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Eternal Order
Philadelphia, PA
15111 Posts

Profile of magic4u02

Thank you so much for chiming in here. I was hoping that you would. Can you give us some information on the exact model printer you have and about how much that runs in US dollars? I would be curious to know for my own information. Thanks again Kevin. I really like that it appears that this system hooks to your main PC very easily and does not hold you up from the ability to keep working on other applications at the same time.

Kyle Peron


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Kevin Ridgeway
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Indianapolis, IN & Phoenix, AZ
1830 Posts

Profile of Kevin Ridgeway
We use the Primera Bravo Disc Publisher. They now have the Bravo II and Bravo III.

About the best price for a new one is arounf $2,000. We found a used one for $1200 and it runs like a champ. The ink is at a fair price as well.

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Donald Dunphy
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Inner circle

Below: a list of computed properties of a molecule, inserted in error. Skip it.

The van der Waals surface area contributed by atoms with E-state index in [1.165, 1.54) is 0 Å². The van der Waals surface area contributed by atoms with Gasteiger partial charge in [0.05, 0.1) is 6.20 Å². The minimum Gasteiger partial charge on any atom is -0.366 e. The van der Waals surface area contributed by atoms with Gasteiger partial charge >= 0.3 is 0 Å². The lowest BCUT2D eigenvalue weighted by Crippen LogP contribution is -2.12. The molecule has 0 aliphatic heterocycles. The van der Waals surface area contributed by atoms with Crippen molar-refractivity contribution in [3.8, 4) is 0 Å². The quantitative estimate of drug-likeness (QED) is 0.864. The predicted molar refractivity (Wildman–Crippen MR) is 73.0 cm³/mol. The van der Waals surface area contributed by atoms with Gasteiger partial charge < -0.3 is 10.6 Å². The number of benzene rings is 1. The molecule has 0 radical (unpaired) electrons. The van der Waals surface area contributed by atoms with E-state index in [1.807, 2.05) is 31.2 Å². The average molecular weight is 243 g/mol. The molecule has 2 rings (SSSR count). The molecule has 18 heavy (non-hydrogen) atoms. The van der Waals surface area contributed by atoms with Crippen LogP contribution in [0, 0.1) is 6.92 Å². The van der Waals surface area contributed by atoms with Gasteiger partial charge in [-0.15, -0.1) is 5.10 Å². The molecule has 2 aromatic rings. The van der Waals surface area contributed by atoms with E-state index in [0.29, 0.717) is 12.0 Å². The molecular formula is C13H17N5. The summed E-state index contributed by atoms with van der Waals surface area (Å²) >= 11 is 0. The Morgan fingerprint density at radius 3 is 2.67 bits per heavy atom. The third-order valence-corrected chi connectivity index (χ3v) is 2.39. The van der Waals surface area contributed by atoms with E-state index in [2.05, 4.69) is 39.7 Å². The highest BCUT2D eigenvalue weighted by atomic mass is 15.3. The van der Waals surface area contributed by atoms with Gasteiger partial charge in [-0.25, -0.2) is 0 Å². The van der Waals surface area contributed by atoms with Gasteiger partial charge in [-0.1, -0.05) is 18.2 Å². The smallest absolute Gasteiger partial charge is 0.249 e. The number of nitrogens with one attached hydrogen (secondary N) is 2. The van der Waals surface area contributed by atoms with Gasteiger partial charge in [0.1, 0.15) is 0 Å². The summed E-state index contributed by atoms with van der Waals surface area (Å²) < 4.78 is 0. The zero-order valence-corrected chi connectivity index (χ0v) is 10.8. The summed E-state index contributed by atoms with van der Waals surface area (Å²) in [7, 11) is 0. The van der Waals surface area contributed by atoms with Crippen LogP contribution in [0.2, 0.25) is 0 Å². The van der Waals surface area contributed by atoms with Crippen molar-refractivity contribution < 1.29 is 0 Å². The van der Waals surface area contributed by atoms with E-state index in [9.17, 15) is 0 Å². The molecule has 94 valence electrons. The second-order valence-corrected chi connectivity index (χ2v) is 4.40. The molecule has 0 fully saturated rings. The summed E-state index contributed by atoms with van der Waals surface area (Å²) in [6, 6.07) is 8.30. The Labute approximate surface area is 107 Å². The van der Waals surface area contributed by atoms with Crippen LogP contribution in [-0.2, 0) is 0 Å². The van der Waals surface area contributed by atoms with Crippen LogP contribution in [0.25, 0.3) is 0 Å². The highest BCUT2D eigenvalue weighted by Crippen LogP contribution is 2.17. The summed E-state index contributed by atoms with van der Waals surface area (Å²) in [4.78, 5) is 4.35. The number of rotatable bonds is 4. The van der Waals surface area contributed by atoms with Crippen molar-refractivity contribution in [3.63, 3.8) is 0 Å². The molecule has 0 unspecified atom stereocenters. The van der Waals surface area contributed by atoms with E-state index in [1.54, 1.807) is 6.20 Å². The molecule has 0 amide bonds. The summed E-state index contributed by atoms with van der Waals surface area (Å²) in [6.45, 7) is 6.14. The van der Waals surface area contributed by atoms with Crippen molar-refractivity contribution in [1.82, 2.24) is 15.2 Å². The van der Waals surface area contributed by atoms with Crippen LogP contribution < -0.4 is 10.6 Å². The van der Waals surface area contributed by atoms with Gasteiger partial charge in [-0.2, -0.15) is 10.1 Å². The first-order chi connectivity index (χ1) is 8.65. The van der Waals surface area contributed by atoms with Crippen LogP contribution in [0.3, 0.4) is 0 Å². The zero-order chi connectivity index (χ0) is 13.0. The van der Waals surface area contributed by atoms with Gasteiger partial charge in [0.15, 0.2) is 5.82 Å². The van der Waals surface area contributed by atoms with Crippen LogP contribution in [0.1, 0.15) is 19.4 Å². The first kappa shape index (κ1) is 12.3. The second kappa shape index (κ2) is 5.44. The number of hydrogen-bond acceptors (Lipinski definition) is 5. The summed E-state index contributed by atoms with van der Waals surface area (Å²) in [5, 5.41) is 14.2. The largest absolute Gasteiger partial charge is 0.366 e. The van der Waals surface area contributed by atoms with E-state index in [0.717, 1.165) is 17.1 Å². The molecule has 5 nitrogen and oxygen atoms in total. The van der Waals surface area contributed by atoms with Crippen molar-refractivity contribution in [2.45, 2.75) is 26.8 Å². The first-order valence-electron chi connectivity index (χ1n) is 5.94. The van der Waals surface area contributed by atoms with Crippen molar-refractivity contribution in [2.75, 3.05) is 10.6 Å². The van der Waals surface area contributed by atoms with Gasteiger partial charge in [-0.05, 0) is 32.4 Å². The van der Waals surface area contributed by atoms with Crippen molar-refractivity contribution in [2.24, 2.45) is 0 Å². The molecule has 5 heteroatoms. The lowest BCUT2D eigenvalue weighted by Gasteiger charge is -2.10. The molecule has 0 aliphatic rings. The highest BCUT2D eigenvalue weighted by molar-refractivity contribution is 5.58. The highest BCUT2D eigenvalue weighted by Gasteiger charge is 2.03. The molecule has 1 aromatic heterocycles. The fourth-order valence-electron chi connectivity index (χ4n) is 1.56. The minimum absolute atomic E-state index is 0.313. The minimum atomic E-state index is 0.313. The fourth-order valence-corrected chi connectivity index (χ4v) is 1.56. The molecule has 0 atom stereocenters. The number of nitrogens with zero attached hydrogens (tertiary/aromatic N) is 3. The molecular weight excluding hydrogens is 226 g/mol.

Victoria, BC, Canada
7408 Posts

Profile of Donald Dunphy
Those desktop DVD publisher machines are also available from wimmedia (Western Imperial Magnetics), the same company I posted a link to on the other thread.

I'm sure they are available at a few outlets. You just need to know where to look.

- Donald

P.S. Factor in the cost of that machine, and the cost per disk is pretty high unless you are planning on longterm and high yield use. But then again, it takes a lot of the labour away, and yet you still have certain control.
Donald Dunphy is a Victoria Magician, British Columbia, Canada.
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Inner circle
The Socialist Republic of the USA.
1051 Posts

Profile of RobertBloor
Let me throw this in - unless I missed it, ger DVD - R not +R. The -R discs are still most often read around different regions. (Scott, Kevin, am I still accurate with this?)

I get blank discs from outfits on eBay, along with cases for them. My entire DVD that I currently sell is about $1.85/unit. Now that said, if I were to get 1,000 printed at once, I could probably drop that price down to about $1.29/unit.

I use the Epson R220 (upgraded model to what Scott mentioned earlier) it prints directly on the disc and does a pretty darn good job.

I also have a Sony DVD burner drive that cost about $129.

Just some thoughts there.

Ashkenazi, if you're only make a few discs at a time (say 50 or less), then I'd say go with the Epson direct to disc printing system. A bit more labor but worth it on small runs.

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874 Posts

Profile of ScottRSullivan
Robert, how have you been!

Yes, I'm pretty sure you are correct regarding DVD-R being the more compatible of the two. Though, at this point a lot of info out there is urban myth and so it's hard to get actual numbers.